Mark Berger and Robert “Bob” Welner, are racing to fill one of the seats on the Great Neck Water Pollution Control District’s Board of Commissioners, with both touting how their different career experiences will make them the better candidate for the position.
The two contenders are vying to fill the seat held by Jerry Landsberg, who is retiring from the board after 16 years of service.
Berger has been a resident of Great Neck since 2010. He is a public interest attorney, currently supervising a team of 50 attorneys, support staff and paralegals.
Welner, a Great Neck resident of more than 40 years, is a professional civil engineer and executive vice president of Jobco Incorporated – a realty development and construction services company based in Lake Success.
He said he has been an active member of local temples working with them on construction projects, finances and fund-raising.
Welner said he is not a political person.
“I just like to do the job I have to do,” Welner said.
As a civil engineer, Welner said he has already worked with the district in prior projects. One such included his designs for a sewer connection and disconnection.
In working with the district, Welner said he has found the engineer’s portal to submit designs and applications to fall short. As commissioner, he would want to improve interactions between the district and engineers.
Welner, who lives within walking distance of the district’s waste water treatment plant, said it also serves as a sort of gateway to Great Neck. But while the facility greets incomers, he said it lacks a bit of curb appeal. Welner proposed a project to beautify the plant for individuals who drive by.
Welner said his background is in construction, development and funding, which he said will be an asset to the district.
One project that the district is facing is a facility upgrade, which the district secured through a $46 million bond with the town. Welner said he attended meetings about the bond approval and if he is elected, his experience could aid in the project moving forward.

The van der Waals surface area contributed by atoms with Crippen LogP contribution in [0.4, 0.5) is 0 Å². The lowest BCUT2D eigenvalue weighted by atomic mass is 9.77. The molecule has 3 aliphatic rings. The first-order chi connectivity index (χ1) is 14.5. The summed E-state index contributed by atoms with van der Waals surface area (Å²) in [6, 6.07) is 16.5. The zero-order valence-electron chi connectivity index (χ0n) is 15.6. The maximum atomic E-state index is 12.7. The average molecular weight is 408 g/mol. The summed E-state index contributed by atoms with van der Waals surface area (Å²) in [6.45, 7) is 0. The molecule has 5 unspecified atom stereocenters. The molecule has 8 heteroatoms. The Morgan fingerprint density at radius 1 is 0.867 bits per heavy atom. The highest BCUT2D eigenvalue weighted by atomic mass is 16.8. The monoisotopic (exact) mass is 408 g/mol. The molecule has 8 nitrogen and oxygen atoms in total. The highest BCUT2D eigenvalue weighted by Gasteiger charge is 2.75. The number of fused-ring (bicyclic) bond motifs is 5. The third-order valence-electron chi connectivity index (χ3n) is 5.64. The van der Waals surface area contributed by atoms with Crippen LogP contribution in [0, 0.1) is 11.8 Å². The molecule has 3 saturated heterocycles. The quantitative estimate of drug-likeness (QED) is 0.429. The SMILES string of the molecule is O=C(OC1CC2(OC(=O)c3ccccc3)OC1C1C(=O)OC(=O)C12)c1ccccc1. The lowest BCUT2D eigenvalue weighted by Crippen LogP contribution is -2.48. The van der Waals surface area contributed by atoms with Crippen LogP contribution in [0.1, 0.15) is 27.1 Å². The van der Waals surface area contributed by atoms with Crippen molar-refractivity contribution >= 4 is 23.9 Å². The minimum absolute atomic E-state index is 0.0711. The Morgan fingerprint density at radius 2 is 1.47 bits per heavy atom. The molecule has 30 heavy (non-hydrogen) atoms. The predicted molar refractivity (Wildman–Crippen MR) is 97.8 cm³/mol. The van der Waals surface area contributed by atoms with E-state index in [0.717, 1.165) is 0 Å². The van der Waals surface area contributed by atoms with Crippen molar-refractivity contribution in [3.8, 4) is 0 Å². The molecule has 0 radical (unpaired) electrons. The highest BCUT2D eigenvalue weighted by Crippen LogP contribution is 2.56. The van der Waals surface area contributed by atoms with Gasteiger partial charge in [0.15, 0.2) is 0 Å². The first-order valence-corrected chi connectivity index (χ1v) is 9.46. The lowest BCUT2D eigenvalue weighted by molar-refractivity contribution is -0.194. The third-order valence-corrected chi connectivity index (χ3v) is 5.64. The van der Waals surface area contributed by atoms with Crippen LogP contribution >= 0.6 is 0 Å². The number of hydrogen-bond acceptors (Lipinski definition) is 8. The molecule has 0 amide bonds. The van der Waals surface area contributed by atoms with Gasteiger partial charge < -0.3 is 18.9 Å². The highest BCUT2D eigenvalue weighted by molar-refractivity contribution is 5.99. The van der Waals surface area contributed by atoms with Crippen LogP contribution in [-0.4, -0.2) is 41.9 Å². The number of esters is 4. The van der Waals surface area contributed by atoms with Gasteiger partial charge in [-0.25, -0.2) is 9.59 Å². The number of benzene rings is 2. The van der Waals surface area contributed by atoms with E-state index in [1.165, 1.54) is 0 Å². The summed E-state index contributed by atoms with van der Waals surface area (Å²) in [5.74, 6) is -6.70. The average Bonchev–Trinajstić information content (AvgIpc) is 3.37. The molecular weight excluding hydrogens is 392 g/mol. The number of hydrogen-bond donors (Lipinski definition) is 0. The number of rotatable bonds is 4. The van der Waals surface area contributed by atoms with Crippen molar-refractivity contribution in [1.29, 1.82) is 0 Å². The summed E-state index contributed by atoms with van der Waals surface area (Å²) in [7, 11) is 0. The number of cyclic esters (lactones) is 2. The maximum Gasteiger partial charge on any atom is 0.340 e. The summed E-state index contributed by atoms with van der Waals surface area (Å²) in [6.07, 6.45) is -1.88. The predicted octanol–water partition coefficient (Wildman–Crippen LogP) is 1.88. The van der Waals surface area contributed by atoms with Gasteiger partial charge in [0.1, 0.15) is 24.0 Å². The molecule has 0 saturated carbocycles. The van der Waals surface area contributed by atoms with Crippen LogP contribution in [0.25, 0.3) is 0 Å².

Berger, who was raised in Jericho, said he was fortunate enough to spend much of his summers being out on the water. Growing up, his dad owned a boat kept in Port Washington where the two of them would spend a lot of time together.
Berger said it was while he was out on the water that his dad taught him about the importance of clean water, which he said was the driving factor of his life-long interest in environmental issues.
But in tandem with his dad’s education on the environment was also an advocacy for public service that Berger said was instilled in him. He said this is what has motivated his legal career.
“That’s really been my MO for my whole professional career,” Berger said. “I’ve always been a public servant.”
While Berger said he has always been supportive of environmental causes, this is the first time he will be able to move it into his professional work. He called this an opportunity for him to “go back to [his] roots” and expand upon the values instilled in him by his dad.
“So keeping the water clean is really something I see as a sacred responsibility,” Berger said. “And now to be in a position where I will actually be directly responsible for keeping the water clean of the very bay that I grew up. I mean what an amazing honor that would be for me.”